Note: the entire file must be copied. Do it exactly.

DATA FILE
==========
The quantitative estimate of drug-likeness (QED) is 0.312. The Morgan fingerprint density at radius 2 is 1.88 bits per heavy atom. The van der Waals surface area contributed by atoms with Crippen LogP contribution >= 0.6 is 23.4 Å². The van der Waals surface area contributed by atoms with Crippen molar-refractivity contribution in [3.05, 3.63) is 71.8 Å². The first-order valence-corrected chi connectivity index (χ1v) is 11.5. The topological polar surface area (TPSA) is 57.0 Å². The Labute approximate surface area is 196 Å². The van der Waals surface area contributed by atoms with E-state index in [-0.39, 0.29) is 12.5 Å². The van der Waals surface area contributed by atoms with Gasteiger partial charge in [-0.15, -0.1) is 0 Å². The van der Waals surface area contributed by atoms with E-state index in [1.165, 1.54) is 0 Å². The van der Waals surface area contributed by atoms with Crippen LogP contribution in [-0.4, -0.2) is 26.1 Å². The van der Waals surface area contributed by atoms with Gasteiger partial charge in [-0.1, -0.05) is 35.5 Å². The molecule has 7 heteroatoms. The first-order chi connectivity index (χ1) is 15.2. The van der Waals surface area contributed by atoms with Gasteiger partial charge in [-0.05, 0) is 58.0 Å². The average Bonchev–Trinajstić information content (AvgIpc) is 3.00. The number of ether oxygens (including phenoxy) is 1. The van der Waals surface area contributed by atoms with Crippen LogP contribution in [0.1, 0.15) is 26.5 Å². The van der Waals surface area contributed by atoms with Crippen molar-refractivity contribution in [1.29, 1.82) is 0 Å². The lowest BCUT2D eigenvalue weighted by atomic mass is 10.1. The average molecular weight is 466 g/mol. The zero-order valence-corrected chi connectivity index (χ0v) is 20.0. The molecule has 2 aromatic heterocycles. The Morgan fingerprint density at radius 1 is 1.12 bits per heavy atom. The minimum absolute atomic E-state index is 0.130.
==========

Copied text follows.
The quantitative estimate of drug-likeness (QED) is 0.312. The Morgan fingerprint density at radius 2 is 1.88 bits per heavy atom. The van der Waals surface area contributed by atoms with Crippen LogP contribution >= 0.6 is 23.4 Å². The van der Waals surface area contributed by atoms with Crippen molar-refractivity contribution in [3.05, 3.63) is 71.8 Å². The first-order valence-corrected chi connectivity index (χ1v) is 11.5. The topological polar surface area (TPSA) is 57.0 Å². The Labute approximate surface area is 196 Å². The van der Waals surface area contributed by atoms with E-state index in [-0.39, 0.29) is 12.5 Å². The van der Waals surface area contributed by atoms with Gasteiger partial charge in [-0.15, -0.1) is 0 Å². The van der Waals surface area contributed by atoms with E-state index in [1.165, 1.54) is 0 Å². The van der Waals surface area contributed by atoms with Crippen LogP contribution in [-0.4, -0.2) is 26.1 Å². The van der Waals surface area contributed by atoms with Gasteiger partial charge in [-0.1, -0.05) is 35.5 Å². The molecule has 7 heteroatoms. The first-order chi connectivity index (χ1) is 15.2. The van der Waals surface area contributed by atoms with Gasteiger partial charge in [-0.05, 0) is 58.0 Å². The average Bonchev–Trinajstić information content (AvgIpc) is 3.00. The number of ether oxygens (including phenoxy) is 1. The van der Waals surface area contributed by atoms with Crippen LogP contribution in [0.1, 0.15) is 26.5 Å². The van der Waals surface area contributed by atoms with Crippen molar-refractivity contribution in [1.29, 1.82) is 0 Å². The lowest BCUT2D eigenvalue weighted by atomic mass is 10.1. The average molecular weight is 466 g/mol. The zero-order valence-corrected chi connectivity index (χ0v) is 20.0. The molecule has 2 aromatic heterocycles. The Morgan fingerprint density at radius 1 is 1.12 bits per heavy atom. The minimum absolute atomic E-state index is 0.130.